Company specific agreements can always take precedence over national and industry standards if more favorable for the employee. 

Types of Employment contracts

There is not one standard type of contract in France. However, there are four types of employment contracts based around the nature and term of employment a company seeks to hire an employee. These include:

1. Permanent Contract  (Contract Duration Indeterminée (CDI))

CDI contracts are the most common type of employment contract that exists in France. If this form of contact is agreed upon between employer and employee, the terms of employment will be indefinite with no end date and subject to any mandated labor Laws, and CBA’s where applicable. Full-time CDI contracts can be verbal agreements, written in French or English. Part-time contracts always must be in writing.

2. Fixed Term Contact (Contract Duration Determinée” (CDD))

As the name suggests, these are considered fixed or temporary term contracts and are only able to be enacted in exceptional circumstances (for general information about these contracts check out our guide, ‘Indefinite Contract vs Fixed Term‘).  They are organized by an employer to fulfil a specific task with a determined end date, or for other reasons authorized by employment law in France. Some reasons include seasonal workers, temporary growth of the company, or replacement of an absent employee. CDD contracts must be written in French and signed by the employer and employee.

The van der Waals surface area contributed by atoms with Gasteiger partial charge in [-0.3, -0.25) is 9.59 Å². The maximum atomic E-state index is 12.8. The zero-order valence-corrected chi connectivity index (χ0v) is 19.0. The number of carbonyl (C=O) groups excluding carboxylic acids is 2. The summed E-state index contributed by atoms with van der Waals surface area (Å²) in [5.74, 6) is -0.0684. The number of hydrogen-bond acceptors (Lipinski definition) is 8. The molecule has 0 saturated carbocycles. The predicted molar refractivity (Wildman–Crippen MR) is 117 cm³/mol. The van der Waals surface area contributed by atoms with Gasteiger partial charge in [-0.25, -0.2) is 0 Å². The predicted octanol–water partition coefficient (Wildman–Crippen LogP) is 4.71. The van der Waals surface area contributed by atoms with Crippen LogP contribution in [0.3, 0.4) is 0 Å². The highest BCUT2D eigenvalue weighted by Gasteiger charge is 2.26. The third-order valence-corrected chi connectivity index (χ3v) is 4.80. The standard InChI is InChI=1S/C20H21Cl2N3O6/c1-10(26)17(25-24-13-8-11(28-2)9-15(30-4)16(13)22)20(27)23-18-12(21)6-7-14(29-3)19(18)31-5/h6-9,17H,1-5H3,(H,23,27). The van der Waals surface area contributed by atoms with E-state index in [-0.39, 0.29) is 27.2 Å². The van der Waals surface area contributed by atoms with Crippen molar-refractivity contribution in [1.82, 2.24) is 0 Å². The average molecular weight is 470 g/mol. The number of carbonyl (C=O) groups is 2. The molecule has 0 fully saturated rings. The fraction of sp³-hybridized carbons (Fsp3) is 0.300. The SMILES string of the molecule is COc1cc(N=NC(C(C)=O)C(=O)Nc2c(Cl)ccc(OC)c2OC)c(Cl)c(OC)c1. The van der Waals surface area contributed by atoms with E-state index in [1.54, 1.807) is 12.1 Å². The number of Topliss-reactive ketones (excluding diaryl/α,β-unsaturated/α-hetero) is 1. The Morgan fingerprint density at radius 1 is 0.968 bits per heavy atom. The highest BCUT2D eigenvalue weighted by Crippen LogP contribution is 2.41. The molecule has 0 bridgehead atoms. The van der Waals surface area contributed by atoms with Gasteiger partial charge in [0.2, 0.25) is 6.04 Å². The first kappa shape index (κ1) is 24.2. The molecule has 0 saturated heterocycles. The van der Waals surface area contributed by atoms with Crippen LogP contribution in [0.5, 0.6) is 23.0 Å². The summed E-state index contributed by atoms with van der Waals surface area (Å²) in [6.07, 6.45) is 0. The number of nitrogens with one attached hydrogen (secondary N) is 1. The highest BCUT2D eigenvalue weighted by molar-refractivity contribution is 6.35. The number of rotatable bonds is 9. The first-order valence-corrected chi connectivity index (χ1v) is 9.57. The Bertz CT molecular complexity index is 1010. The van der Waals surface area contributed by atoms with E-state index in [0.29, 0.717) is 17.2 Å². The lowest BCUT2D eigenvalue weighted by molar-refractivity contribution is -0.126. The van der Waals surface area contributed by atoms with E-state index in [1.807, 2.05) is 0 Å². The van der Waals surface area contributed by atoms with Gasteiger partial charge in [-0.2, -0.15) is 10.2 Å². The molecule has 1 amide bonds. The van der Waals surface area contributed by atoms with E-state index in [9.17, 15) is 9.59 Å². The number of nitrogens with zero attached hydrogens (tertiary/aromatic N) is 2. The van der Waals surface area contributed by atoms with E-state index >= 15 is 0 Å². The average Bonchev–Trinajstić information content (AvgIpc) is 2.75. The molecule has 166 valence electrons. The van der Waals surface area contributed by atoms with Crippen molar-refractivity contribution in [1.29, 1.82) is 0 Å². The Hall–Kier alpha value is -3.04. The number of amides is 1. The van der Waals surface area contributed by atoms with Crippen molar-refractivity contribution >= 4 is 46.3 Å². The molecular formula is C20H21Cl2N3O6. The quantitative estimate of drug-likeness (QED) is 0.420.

3. Apprenticeship or Professionalization Contract

Employment contracts of this type must be in written form stipulating terms of training and terms of employment activity. These types of contracts have the objective for an employee to obtain a professional certification.

4. Single integration contract

Single integration contracts are for employers to receive financial aid and facilitate employment to individuals who have difficulty in finding employment allowing them to have temporary professional integration, and provide further opportunities in the future.